We use the phrase 'Discourse Architectures' as a rubric for both of
these perspectives. That is, we are interested both in the structure
or architecture *of* discourse (the ways in which the utterances which
form a conversation interrelate and build upon one another), and in
architectures *for* discourse (the ways in which CMC systems can be
designed to shape the conversation that takes place within them).

The basic premise underlying the workshop is that the understandings
of coherence developed by designers and researchers can usefully
inform one another. Analytical representations based on discourse
research and/or theory might, suitably modified, serve as interface
designs, and the interplay between graphical user interfaces and the
achievement of coherence by users might advance research

By January 25th, submit the following (preferably electronically):

1. Submit a position paper of no more than six pages. The paper should 
(a) A discussion of your understanding of "coherence", as a theoretical 
 or analytical construct, or as a practical result of the use of 
 a CMC system.
(b) A description of your approach to analyzing or designing to
 support coherence, applied to a specific CMC system or data
(c) Examples of the graphical representations produced by your approach,
 and some discussion of what they reveal about or how they
 support coherence.

2. The position paper should include, as an appendix, a profile of 
 yourself consisting of:
(a) a short biography (no more than 250 words)
(b) the discipline(s) you are situated in
(c) a brief description of your relevant analytical and/or
 design work, with references (URLs preferred)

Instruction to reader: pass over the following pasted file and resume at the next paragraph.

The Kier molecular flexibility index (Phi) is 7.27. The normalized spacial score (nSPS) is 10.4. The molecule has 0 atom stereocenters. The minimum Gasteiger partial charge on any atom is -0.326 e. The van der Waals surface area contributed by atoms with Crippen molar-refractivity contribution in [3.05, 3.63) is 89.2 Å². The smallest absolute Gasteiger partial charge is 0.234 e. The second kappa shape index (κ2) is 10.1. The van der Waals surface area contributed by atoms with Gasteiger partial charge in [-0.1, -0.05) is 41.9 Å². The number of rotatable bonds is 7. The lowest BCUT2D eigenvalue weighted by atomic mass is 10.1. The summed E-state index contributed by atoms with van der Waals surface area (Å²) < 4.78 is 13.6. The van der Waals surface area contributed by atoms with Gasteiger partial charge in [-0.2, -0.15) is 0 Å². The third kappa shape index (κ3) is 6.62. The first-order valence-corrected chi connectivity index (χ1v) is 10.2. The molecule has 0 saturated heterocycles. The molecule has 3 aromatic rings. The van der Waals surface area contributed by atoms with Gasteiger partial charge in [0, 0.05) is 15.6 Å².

(d) a pointer to someone else's design or analysis that
 you think is interesting (URLs preferred)

3. Those from outside of the HCI community should note that you are
NOT required to pay the conference registration fee if you only want
to attend the workshop. First-time attendees are most welcome.

- On the workshop: contact the organizers
- On CHI 2002:
- For a web-based version of this CFP:

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Message 2: Call for papers: Emotions in FL

Date: Sun, 20 Jan 2002 06:45:16 EST
From: Jmdewaele <>
Subject: Call for papers: Emotions in FL


I am looking for applied linguists or psychologists willing to
contribute to the Panel 'Communicating emotions in a foreign language'
which I am convening at the EUROSLA 12 Conference (University of
Basel, Switzerland, 18-21 September 2002)

I'll present some findings based on the webquestionnaire with 34
questions on bilingualism and emotions which was recently advertised
on this list (

Aneta Pavlenko and Eric Kellerman have provisionally accepted to
present a paper.

If you are interested in presenting a paper in the panel (20 minutes
of presentation plus 10 minutes for discussion), could you please send
me by email in the next few days, the title of the paper, name and
affiliation of the author(s), an abstract of 300 words, followed by
the author's po stal and email addresses.

Dr. Jean-Marc Dewaele